Soaring Housing Prices and Single Family Restrictions in Condominiums

With soaring housing prices, it is no wonder people are sharing homes more than might have been common a decade or two ago. Sometimes it is extended family, like grandparents, siblings, aunts, uncles, and cousins. Other times it is a group of students or friends. Sometimes there is no relationship between the occupants at all.

Many condominiums have a “single family” or “one family” residence restriction in its documents. The language is usually something like: the units shall be used and occupied as a single family residence only and for no other purpose. Shared housing arrangements may be contrary to these restrictions.

Who determines if a group of people are a family? Are these restrictions even legal?

In Nipissing Condominium Corp. No. 4 v. Kilfoyl the Court of Appeal upheld the single family residence restriction within the condominium’s declaration. The term "family" was defined broadly as “a social unit consisting of parent(s) and their children, whether natural or adopted, and includes other relatives if living with the primary group.” The Court determined that there was no violation of the Human Rights Code. The owners also filed a complaint with the Human Rights Tribunal, but it was dismissed as the courts had already ruled on the matter.

Can the restriction be in a rule if it is not in a declaration? What happens if the term "family" is not defined?

In Chan v. Toronto Standard Condominium Corp. No. 1834 the court upheld a single family restriction within a rule. The rule provided that each unit was “to be occupied and used only as a private single family residence and for no other purpose.” The rule did not define the term “single family”. The owner argued that a group of unrelated renters would satisfy the definition as they were living as friends together sharing the unit, not as roomers or boarders. The court disagreed and relied upon the definition from the Kilfoyl decision. The decision was upheld on appeal.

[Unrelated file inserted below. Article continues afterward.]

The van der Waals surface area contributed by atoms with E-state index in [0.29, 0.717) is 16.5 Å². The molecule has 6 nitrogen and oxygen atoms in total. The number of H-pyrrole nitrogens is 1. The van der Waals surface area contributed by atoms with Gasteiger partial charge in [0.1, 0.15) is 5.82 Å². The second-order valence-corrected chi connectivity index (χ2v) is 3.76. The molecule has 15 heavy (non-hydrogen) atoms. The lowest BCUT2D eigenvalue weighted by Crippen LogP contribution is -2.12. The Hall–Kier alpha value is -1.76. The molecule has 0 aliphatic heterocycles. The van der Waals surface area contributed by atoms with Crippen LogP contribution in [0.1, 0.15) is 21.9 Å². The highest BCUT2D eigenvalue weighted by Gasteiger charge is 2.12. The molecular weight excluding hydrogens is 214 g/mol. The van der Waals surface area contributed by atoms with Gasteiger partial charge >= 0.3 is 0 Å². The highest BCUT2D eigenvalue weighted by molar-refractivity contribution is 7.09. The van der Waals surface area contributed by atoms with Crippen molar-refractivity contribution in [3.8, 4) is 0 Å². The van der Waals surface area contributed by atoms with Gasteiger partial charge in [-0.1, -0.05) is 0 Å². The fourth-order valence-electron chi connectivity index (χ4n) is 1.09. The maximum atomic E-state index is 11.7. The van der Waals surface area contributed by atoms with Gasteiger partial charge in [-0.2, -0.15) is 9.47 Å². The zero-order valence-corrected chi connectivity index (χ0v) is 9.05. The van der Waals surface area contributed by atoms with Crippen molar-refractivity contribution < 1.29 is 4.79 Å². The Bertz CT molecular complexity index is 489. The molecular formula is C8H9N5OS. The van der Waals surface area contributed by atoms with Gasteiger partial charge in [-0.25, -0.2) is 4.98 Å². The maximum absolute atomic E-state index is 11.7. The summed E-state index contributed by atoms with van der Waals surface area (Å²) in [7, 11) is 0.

While a single family clause in a declaration or rule will likely be enforced by the courts in many cases, there are circumstances that may make these clauses unenforceable, either throughout the condominium, or more commonly, with respect to a particular individual. For example, if an owner with a disability has a friend live with them as a caregiver, condominiums should seek legal advice before seeking to have the caregiver removed from the unit as it could have a duty to accommodate the owner according to the Human Rights Code.  

What can a condominium do if it has not enforced its single family restriction?

Where there has not been enforcement of a single family clause for many years, the board should send notice to the owners to inform them that the condominium will be enforcing the restriction. The notice should give owners a reasonable amount of time to comply as landlords cannot evict their tenants in a matter of days. It takes time.

Alternatively, if the restriction no longer suits the community, it could be removed from the documents if the board and owners are supportive of removing it. These restrictions are normally in the declaration, meaning the condominium must collect the consent of at least 80% of the units to amend it. If it happens to be only in a rule, it would be much easier to change. In this case, the board would send notice of its proposed change to the rules. If owners do not requisition a meeting within 30 days of the notice, the rule change becomes effective on the 31st day after the notice. If the owners requisition a meeting within 30 days of the notice, the rule becomes effective at the meeting if there is not quorum at the meeting or, if there is quorum, the owners do not vote against it. 

Alternative View – Shift Your Focus

Enforcing single family restrictions can be challenging for a variety of reasons. How do you prove someone is not in a relationship? How do you prove they are unrelated?

Instead of creating new rules or declaration amendments that focus on the relationship between the occupants, enforce existing rules that prohibit the nuisance behaviours that people are often trying to indirectly address with these single family restrictions. For example, many condominiums already have rules that prohibit excessive noise and limit the number of parking spaces per unit. If the concern is excessive utility usage, the condominium could consider submetering the units. Alternatively, the condominium could create an occupancy standards by-law that would allow the condominium to levy an additional assessment against units that are occupied by more individuals than the by-law allows.



Thanks to John G. for this topic suggestion!